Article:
Warriors of the RoseAnd there came upon meThe Soldiers FlameThat comes to each Souls hearingIn its own timeThe burning Fire of the Spiritual WarriorCrown of LightBurning upon the browFar memory of distant timesAnd future sightSee the visionWrapped in Golden FlameEyes of LightLook into your SoulAnd see the Winged OneGazing backRecognitionRevelationRevolutionFight with the Power of your SpiritTo preserve the Sacred ContractOne with the LandNature can teach us what we need to knowOne with the StarsOur Kinship is StarlightChildren of the SunSoldiers of the RoseBorn on the advent of AquariusUnder a Moon of IndigoAncient when childrenYoung through the agesPlayful and radicalMending the broken bridgesReweaving a fiery rainbowEach note, each turn of the word,Magic comes aliveMusic, laughter, insightDream work, Shaman flightAnd a dream of peaceThat refuses to dieSoldiers of the Sovereign HeartWarriors of the RoseArmed with SpiritAnd a Tale to live and tell
Date: Aug 16 1996 4:35 PM EDTFrom: firstname.lastname@example.org (Long Island Soundkeeper)Dear dear Robert,Thanks for your understanding response-you wrote about Maureen, whosemother's garden withered and died after her death----your generosity(sharing your journal, letters, responses, responses to responses etc.)hasshed some much appreciated sunlight and rainwater on fields of flowers.You've got quite a green thumb there rh! You also wrote, "there is
work tobe done in grief" You're doing a great job--I definitely suggest you
readyour own letter one of these days. thanks for reaching out, and for lettingme reach back--sincerely, anneAnne,I have some sort of nebulous overall plan, but it keeps redefining itself
as I pursue the webpage. Sometimes I view it as a vehicle to get the trunk
loads of work I've written into the public eye, other times as a dynamic
challenge to new work. Then it suddenly turns into a somewhat surreal get-out-the-troops
vehicle for a Summer tour, and then, mutatis mundi, we're in the midst of
a season of grief. I follow my instincts. Sometimes it's a place to air
ancient grievances, sometimes new ones. It's deeply personal and digitally
impersonal at one and the same time. A webpage is a new thing in the world.
The "What is it?" factor is dominant. The rules of the road are
defined for rock and roll, but nothing is defined here. At this stage we
are involved in definition itself. Thanks for your assurance that I'm not
getting it all backwards.Date: Aug 16 1996 3:34 PM EDTFrom: BBodan1630Mr. Hunter,Why the hell am I writing you. Well, it's good therapy. Congealing my thoughts
in some form I suppose. I read your letter that was posted on the website.
Interesting. Seems honest enough. I can't imagine doing it myself. It's
good to see something of the present on the Dead website. I still mourn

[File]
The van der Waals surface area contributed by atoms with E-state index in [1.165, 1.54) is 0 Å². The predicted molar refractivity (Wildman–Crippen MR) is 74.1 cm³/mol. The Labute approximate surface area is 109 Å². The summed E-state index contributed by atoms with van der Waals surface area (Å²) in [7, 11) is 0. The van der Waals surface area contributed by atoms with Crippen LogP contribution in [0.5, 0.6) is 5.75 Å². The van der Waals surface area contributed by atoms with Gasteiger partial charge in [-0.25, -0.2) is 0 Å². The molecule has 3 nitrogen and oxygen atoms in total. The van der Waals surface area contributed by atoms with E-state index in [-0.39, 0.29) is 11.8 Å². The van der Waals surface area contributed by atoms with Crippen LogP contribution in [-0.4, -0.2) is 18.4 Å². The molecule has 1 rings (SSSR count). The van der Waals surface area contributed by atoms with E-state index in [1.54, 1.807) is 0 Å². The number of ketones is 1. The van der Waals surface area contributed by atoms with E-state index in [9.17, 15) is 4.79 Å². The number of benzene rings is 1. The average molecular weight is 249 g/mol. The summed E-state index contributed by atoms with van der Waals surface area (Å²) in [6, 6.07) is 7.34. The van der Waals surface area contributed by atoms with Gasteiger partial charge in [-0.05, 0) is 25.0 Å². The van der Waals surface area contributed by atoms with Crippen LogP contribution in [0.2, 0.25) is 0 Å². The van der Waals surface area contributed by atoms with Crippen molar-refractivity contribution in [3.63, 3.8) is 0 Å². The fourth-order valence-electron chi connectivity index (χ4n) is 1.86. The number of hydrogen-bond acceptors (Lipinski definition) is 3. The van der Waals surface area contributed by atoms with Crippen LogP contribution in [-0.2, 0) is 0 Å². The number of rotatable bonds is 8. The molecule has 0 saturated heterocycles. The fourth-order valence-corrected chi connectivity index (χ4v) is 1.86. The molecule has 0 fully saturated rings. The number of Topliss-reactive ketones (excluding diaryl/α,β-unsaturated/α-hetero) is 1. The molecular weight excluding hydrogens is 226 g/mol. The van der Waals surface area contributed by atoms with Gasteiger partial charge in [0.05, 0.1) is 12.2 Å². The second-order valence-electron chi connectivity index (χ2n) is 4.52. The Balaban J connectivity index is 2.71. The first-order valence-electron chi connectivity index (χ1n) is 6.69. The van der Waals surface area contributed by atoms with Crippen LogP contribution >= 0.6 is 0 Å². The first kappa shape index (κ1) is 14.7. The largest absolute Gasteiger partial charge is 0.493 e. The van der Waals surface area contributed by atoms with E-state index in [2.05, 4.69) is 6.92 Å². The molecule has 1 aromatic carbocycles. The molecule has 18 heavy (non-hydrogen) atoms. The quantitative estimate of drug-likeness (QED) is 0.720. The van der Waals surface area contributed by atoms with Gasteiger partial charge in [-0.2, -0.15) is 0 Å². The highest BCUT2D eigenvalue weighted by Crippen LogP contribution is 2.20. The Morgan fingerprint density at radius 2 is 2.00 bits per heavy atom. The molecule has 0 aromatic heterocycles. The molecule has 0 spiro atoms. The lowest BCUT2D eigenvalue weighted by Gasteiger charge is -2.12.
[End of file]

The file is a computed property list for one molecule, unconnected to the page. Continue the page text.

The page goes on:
seeing a Dead sticker. It's hard to listen to the music. It's still too
much part of the present. I'm not much for nostalgia. I pray to see a band
show the same light as the Dead has. Maybe it's all in my head. I don't
know. I don't even know what was that great about it. The music was pure.
That's all. Nothing hokey. Harmony wasn't a strong point. Nor their tuning.
But that's a little judgemental isn't it? I just love the feeling of it
all. You are right to say that it is something that won't die quickly. What
is going to happen to those that love the music? You can't hold on to something
that is changing every day. People expect the remaining members to churn
out something to make them happy. Forget them. That's what I say. They don't
know music. It was good to read your letter. Good to see that you are a
person too...if you know what I mean. It's gonna come back I know it. Maybe
not as the Dead. But as long as I play I'm gonna work towards it...to get
in touch with it. Give it a voice all can hear. Enough of my romantic dreams.BlairBlair,forget them? Just because they're hard to convince? Only if their intent
is ultimately destructive. I don't see too much of that. But of course,
it may be they wouldn't write to me since I seem to be resisting premature
burial tooth and nail. Some would see this as flogging a dead horse (album
title there?) or as an insult to Garcia's greatness. If so, they are welcome
to go fuck themselves.Subj: Politics is DeadDate: Aug 17 1996 11:44 AM EDTFrom: email@example.com (John R Levene)The Top Ten Ways the Republican Convention is like a Dead Show10) There appears to be a standard dress code9) The audience shouts out requests when they know the performerswon't pay them any attention8) Although it looks like a party, there is a strong commercial aspect7) People have come from all over the country for a four night run6) Performers read off teleprompters5) Not all the balloons are filled with helium4) The headliner has an injured hand3) Over the years, the front men have switched positions repeatedly2) Even though the attendees have heard these words before,they seem to think they are being played differently this time1) Neither has presented a workable economic planJohn:I would take exception with item 6. A teleprompter was provided but obviously